The Scotsman reports that the first Norse immigrants to Orkney settled there in the late 8th-century fleeing an emerging new monarchy in Norway and the islands had become a Norwegian earldom by the late in the 9th-century. One of the most interesting features in the early Norse arrivals in Scotland are Viking ‘ things’ - ancient tribal governmental assemblies consisting of influential people from Norse communities.

Things Suggest Invasion and Domination

In pre-Christian Germanic Scandinavia the most popular method of conflict resolution was feuding, and things managed potentially escalating tribal feuds to avoid social disorder. According to Dr. Sanmark’s 2009 paper, “ The Case of the Greenlandic Assembly Sites published in the  Journal of the North Atlantic, ‘ things’ served Norse communities as forums for conflict resolution, including the negotiation of tribal alliances through marriage and they settled inheritance disputes.

All across Scandinavia and Britain things were built at man-made ancestral burial mounds and outdoor locations with abundance of natural power, for example, the Alþingi (” Althing”) national parliament of Iceland founded in AD 930 at Þingvellir (“ assembly fields ”,) situated 45 kilometers (28 mi) east of the modern capital city, Reykjavík.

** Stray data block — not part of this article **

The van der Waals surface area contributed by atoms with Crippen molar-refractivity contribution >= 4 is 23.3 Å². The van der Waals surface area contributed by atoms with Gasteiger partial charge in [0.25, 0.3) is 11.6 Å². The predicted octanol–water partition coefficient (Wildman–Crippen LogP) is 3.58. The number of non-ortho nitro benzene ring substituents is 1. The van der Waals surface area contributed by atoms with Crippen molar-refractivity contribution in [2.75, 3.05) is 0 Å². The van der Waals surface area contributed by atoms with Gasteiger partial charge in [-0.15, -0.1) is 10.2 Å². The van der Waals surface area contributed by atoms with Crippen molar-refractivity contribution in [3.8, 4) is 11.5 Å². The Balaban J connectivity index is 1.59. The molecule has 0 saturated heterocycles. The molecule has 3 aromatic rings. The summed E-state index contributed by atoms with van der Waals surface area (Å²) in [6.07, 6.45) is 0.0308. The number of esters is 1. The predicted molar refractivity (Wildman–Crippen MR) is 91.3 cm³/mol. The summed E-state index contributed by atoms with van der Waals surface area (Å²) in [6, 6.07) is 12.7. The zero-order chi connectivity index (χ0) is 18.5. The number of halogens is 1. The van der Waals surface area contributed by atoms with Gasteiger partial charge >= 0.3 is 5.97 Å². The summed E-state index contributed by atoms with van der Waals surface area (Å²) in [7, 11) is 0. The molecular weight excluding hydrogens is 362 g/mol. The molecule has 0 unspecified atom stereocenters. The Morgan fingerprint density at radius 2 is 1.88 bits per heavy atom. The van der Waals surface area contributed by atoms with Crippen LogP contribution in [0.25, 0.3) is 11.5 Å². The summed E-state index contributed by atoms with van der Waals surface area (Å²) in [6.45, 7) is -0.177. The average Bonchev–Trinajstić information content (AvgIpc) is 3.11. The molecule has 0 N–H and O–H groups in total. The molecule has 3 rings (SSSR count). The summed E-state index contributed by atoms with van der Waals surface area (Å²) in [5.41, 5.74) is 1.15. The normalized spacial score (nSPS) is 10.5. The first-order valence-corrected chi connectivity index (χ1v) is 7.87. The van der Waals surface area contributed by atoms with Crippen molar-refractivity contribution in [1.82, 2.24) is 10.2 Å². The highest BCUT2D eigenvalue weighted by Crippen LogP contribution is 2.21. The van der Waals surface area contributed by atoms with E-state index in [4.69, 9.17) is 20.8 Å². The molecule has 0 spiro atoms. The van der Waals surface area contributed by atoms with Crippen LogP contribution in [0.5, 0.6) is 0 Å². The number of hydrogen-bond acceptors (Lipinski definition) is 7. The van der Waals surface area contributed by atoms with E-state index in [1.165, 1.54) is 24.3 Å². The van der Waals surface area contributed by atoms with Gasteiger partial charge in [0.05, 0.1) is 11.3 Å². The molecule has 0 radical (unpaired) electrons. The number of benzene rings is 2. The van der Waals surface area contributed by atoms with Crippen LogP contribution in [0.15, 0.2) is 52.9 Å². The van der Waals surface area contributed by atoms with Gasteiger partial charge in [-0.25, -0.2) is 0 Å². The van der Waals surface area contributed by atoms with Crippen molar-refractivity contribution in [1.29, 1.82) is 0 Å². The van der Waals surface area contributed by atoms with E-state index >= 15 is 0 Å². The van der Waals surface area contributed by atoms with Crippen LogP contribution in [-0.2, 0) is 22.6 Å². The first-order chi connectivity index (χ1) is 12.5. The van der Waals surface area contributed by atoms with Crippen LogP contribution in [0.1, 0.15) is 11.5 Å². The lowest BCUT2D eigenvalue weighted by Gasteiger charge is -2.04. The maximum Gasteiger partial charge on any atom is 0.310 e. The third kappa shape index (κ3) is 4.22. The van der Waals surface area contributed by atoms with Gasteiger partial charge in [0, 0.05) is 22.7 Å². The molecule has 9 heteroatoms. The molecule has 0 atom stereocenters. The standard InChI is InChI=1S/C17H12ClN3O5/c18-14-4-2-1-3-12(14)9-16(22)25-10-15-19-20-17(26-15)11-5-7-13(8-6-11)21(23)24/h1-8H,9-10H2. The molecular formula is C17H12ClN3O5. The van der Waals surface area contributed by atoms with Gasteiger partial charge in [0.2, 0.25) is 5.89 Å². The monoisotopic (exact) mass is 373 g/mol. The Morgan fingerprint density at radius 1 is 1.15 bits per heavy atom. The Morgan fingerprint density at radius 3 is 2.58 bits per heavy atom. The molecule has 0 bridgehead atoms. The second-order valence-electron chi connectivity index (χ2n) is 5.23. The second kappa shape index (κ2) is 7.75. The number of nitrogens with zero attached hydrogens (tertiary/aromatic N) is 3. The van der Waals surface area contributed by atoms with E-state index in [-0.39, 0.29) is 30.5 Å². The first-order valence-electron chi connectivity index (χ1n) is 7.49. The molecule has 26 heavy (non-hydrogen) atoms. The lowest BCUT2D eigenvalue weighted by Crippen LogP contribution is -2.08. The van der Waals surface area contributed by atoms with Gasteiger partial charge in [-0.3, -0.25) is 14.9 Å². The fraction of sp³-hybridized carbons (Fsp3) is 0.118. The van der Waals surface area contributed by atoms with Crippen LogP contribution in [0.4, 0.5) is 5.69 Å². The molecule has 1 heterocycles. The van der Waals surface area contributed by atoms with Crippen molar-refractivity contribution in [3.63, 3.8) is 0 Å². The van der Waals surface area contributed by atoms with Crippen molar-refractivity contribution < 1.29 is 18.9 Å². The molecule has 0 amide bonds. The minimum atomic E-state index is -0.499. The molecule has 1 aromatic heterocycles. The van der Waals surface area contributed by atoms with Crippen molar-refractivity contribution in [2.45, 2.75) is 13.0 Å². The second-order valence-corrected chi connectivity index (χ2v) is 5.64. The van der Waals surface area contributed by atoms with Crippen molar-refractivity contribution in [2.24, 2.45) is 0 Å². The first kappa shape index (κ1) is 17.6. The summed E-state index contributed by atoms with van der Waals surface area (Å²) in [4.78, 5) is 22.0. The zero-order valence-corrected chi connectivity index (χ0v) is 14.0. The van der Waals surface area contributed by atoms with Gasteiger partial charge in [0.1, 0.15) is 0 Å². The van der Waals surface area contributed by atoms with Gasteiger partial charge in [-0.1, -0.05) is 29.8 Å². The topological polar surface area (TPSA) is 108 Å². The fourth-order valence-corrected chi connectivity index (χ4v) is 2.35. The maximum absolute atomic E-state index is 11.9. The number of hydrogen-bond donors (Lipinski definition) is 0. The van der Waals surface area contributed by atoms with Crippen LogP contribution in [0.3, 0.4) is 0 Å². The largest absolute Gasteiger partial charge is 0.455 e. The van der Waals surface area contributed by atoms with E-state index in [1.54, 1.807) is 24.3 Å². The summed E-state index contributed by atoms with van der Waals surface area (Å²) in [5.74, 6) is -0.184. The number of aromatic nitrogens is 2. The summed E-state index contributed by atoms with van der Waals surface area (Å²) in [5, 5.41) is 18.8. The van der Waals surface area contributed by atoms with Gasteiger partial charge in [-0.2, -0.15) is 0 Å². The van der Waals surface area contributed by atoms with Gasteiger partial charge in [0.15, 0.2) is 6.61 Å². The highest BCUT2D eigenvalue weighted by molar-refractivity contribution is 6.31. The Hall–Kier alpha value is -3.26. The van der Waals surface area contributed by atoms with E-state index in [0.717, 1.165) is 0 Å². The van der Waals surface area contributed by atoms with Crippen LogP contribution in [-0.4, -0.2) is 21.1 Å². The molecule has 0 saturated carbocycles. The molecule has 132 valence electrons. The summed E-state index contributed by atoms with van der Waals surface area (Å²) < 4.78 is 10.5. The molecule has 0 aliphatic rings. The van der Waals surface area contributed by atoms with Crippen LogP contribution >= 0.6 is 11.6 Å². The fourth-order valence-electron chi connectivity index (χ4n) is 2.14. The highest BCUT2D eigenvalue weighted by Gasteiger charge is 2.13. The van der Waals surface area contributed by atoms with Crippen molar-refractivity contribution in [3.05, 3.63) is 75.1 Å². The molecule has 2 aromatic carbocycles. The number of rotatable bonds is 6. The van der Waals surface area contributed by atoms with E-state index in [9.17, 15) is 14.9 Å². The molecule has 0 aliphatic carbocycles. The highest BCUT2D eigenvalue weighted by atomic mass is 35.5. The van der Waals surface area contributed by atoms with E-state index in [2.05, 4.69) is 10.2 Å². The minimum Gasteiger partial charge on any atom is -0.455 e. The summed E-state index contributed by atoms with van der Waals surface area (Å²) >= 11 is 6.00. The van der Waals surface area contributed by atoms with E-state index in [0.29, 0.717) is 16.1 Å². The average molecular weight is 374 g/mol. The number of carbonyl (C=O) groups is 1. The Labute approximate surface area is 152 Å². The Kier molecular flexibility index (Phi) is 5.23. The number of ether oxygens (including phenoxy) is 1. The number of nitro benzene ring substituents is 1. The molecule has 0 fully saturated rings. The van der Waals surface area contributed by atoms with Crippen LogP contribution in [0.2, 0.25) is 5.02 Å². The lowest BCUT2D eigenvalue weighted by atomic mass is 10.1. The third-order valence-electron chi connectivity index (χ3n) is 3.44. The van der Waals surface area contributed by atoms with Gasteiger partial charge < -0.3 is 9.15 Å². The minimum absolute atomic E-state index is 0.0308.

On Orkney, the first of two Viking things was “ Dingieshowe,” which is located in the east of Mainland on the border between the parishes of Deerness and St Andrews and it was built upon a “ Pictish broch ” that had been built around 300 BC, which itself was built on a Neolithic site dating to 3000 BC years ago. “ Tingwall” is in the west of Mainland Orkney on the border between the parishes of Rendall and Evie, and just like Dingieshowe, this thing was built on the grassy ruins of another Iron Age broch.

Dingieshowe beach in Orkney near to where the Viking thing was found. (Fabio Sassi / CC BY-SA 2.0)

Dingieshowe beach in Orkney near to where the Viking thing was found. (Fabio Sassi / CC BY-SA 2.0 )

And on mainland Scotland, “ The History of Things reports that evidence of a medieval Norse thing has been found at an archaeological site in the Scottish Highlands, located about one mile north of Thurso in Caithness. And a recent geophysics survey of the site revealed, again, “ Thing's Va” was an Iron Age broch, a vast stone-built roundhouse, upon which the Viking assembly (things) was created. In conclusion, all three Norse things were built on Pictish brochs, which suggests the Vikings invaded and ‘took over’ the north of Scotland.

Answers From Newark Bay Cemetery Perhaps?

The new scientific study of bones from the ancient cemetery at Newark Bay might shine further light on the transitionary period from Pictish to Norse domination on the Orkney Islands. According to Higgins, the site presents “one of the few opportunities we've got to investigate that [transition].”

But like in most modern archaeological investigations, the answers are expected to come from genetic testing of the ancient bones, which as a side result might also show modern folk on Orkney are descended from the people who lived and died on their wind and storm torn island over 1,000 years ago, and whether those origins were Pictish or Norse.

Top image: Work continues to protect the fragile Viking burial site at Newark Bay, Orkney.          Source: Amanda Brend / ORCA  

By Ashley Cowie

Comments

Gary Manners's picture

Thank you. I can confirm the cliffs were ravaged, not ravished on this occation. It has been corrected to reflect this fact.

Gary

I sure hope you mean the storms are ravaging and not ravishing!!!